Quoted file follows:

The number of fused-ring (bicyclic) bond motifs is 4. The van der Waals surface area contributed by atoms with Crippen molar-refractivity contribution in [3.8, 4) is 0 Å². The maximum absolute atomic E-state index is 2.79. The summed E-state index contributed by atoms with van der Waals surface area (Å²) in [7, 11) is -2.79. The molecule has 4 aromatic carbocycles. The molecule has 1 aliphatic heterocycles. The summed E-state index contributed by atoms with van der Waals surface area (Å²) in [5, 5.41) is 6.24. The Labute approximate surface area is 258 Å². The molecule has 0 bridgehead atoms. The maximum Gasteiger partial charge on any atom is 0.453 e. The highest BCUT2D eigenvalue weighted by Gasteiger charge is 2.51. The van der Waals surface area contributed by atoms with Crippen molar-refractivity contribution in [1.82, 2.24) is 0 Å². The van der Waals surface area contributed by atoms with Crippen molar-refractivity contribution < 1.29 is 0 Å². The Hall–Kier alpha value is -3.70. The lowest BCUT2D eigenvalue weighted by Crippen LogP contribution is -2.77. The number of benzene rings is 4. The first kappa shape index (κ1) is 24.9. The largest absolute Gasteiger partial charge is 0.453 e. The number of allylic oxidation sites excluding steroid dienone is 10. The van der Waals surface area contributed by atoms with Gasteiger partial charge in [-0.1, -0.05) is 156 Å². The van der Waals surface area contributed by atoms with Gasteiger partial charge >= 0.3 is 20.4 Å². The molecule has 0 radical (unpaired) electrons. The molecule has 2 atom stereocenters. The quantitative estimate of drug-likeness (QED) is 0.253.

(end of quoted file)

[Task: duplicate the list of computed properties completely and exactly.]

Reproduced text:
The number of fused-ring (bicyclic) bond motifs is 4. The van der Waals surface area contributed by atoms with Crippen molar-refractivity contribution in [3.8, 4) is 0 Å². The maximum absolute atomic E-state index is 2.79. The summed E-state index contributed by atoms with van der Waals surface area (Å²) in [7, 11) is -2.79. The molecule has 4 aromatic carbocycles. The molecule has 1 aliphatic heterocycles. The summed E-state index contributed by atoms with van der Waals surface area (Å²) in [5, 5.41) is 6.24. The Labute approximate surface area is 258 Å². The molecule has 0 bridgehead atoms. The maximum Gasteiger partial charge on any atom is 0.453 e. The highest BCUT2D eigenvalue weighted by Gasteiger charge is 2.51. The van der Waals surface area contributed by atoms with Crippen molar-refractivity contribution in [1.82, 2.24) is 0 Å². The van der Waals surface area contributed by atoms with Crippen molar-refractivity contribution < 1.29 is 0 Å². The Hall–Kier alpha value is -3.70. The lowest BCUT2D eigenvalue weighted by Crippen LogP contribution is -2.77. The number of benzene rings is 4. The first kappa shape index (κ1) is 24.9. The largest absolute Gasteiger partial charge is 0.453 e. The number of allylic oxidation sites excluding steroid dienone is 10. The van der Waals surface area contributed by atoms with Gasteiger partial charge in [-0.1, -0.05) is 156 Å². The van der Waals surface area contributed by atoms with Gasteiger partial charge >= 0.3 is 20.4 Å². The molecule has 0 radical (unpaired) electrons. The molecule has 2 atom stereocenters. The quantitative estimate of drug-likeness (QED) is 0.253.